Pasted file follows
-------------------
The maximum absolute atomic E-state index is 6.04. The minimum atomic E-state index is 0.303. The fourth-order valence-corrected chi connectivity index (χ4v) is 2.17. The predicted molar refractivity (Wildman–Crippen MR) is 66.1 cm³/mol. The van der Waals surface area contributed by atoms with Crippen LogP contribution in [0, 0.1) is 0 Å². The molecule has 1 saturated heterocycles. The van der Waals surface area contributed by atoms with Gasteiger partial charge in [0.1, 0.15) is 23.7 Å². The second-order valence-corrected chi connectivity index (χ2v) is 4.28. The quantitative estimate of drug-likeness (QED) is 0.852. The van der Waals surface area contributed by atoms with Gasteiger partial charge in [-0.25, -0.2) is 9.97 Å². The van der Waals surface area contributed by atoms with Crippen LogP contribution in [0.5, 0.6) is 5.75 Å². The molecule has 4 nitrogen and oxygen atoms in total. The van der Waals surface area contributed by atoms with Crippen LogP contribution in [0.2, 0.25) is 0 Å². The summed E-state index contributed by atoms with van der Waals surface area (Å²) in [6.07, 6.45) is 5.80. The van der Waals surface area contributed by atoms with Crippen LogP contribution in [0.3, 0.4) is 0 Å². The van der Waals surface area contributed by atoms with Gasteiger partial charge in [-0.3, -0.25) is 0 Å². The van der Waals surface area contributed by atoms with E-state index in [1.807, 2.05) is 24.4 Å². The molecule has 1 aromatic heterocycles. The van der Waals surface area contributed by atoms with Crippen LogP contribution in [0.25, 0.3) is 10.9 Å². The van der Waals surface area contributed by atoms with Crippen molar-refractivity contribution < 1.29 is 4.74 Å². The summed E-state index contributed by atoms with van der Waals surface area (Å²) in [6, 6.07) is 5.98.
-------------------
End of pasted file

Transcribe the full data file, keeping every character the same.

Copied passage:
The maximum absolute atomic E-state index is 6.04. The minimum atomic E-state index is 0.303. The fourth-order valence-corrected chi connectivity index (χ4v) is 2.17. The predicted molar refractivity (Wildman–Crippen MR) is 66.1 cm³/mol. The van der Waals surface area contributed by atoms with Crippen LogP contribution in [0, 0.1) is 0 Å². The molecule has 1 saturated heterocycles. The van der Waals surface area contributed by atoms with Gasteiger partial charge in [0.1, 0.15) is 23.7 Å². The second-order valence-corrected chi connectivity index (χ2v) is 4.28. The quantitative estimate of drug-likeness (QED) is 0.852. The van der Waals surface area contributed by atoms with Gasteiger partial charge in [-0.25, -0.2) is 9.97 Å². The van der Waals surface area contributed by atoms with Crippen LogP contribution in [0.5, 0.6) is 5.75 Å². The molecule has 4 nitrogen and oxygen atoms in total. The van der Waals surface area contributed by atoms with Crippen LogP contribution in [0.2, 0.25) is 0 Å². The summed E-state index contributed by atoms with van der Waals surface area (Å²) in [6.07, 6.45) is 5.80. The van der Waals surface area contributed by atoms with Crippen LogP contribution in [0.3, 0.4) is 0 Å². The van der Waals surface area contributed by atoms with Gasteiger partial charge in [-0.3, -0.25) is 0 Å². The van der Waals surface area contributed by atoms with E-state index in [1.807, 2.05) is 24.4 Å². The molecule has 1 aromatic heterocycles. The van der Waals surface area contributed by atoms with Crippen LogP contribution in [0.25, 0.3) is 10.9 Å². The van der Waals surface area contributed by atoms with Crippen molar-refractivity contribution < 1.29 is 4.74 Å². The summed E-state index contributed by atoms with van der Waals surface area (Å²) in [6, 6.07) is 5.98.